One of the added pleasures of this whole undertaking is slowly finding kindered spirits, and I think I have found one in Terry who writes about teaching and electronic portfolios and other dreams in ways that generate that “Exactly!” response. It’s good to know that there are others out there who believe in these dreams, who struggle with them mightily, and who might just turn out to be agents of change with all of this. I’m looking forward to developing those relationships.
Yesterday, Terry wrote of his frustrations with time and technology and support, and I am reminded again of how fortunate I am to be where I am and to have the resources both in people and equipment to help me along. He even asked how I find the time to do all of this, and it is sacrifice. I don’t see my kids as much as I’d like, I can’t help Wendy as much as she needs, and I’m getting more and more out of shape. But my brain is buzzing, and much like Peter talks about the real charge being in the doing, this has me pushing myself. It’s a good feeling.
There are so many applications here and Terry articulates it well when he says “I believe that weblogs will help more writers get to the next step–care and concern for their audience. That reaches beyond ego gratification into something much more interesting.” He’s right. And as I was thinking about audience even more last night, I wondered how can we teach that concept without writing for audience ourselves? The writing teachers in my department need to be doing this. How can I teach journalism without being a journalist? (That’s why I’m writing an article about weblogs in the classroom.) How can we teach literature without being readers? We need to give kids opportunities for real world application of what we too often teach in a vacuum. And we need to find time to provide those applications. Don’t tell me my kids aren’t thinking more about what they write. Don’t tell me I’m not. Like Terry, I have written more in the last few months in this weblog than I have in a long time. And while it’s been hard to find the time, and while I’ve been frustrated by not feeling able to write more personally, this has been a wonderful experience. It has affected my teaching dramatically, forced me to be more prepared, enabled me to share stories and examples and ideas with my students that I never would have been able to do before.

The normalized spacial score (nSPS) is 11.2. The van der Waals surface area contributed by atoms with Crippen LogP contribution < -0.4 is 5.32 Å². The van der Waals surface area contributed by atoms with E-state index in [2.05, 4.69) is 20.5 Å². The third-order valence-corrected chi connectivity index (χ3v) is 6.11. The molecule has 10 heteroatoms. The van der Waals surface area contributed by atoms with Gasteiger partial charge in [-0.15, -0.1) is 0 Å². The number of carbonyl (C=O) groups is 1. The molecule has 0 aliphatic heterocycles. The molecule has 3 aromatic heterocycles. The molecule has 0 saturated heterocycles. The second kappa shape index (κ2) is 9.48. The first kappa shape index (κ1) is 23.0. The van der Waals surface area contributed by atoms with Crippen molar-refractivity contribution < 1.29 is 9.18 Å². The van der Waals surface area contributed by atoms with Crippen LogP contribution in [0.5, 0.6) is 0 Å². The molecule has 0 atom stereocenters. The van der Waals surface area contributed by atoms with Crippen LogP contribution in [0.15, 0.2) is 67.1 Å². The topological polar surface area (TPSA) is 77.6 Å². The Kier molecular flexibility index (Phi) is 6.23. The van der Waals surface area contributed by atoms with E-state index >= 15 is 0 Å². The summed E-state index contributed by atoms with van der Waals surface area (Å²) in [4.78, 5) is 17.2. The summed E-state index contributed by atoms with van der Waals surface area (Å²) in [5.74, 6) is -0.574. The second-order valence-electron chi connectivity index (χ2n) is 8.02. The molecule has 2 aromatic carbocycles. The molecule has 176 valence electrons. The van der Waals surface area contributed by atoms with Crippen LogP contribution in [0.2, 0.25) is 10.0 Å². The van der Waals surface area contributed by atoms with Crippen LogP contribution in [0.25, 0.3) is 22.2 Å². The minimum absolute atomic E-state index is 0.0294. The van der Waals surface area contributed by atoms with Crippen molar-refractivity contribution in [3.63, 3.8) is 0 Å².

Yep, the buzz is right here, at my keyboard, in my classroom, on screen. But it’s also with Terry and Pat and Chris and Peter and Sarah who I know are figuring all this stuff out with me in their own ways, finding meaning and their own buzz too. Very cool.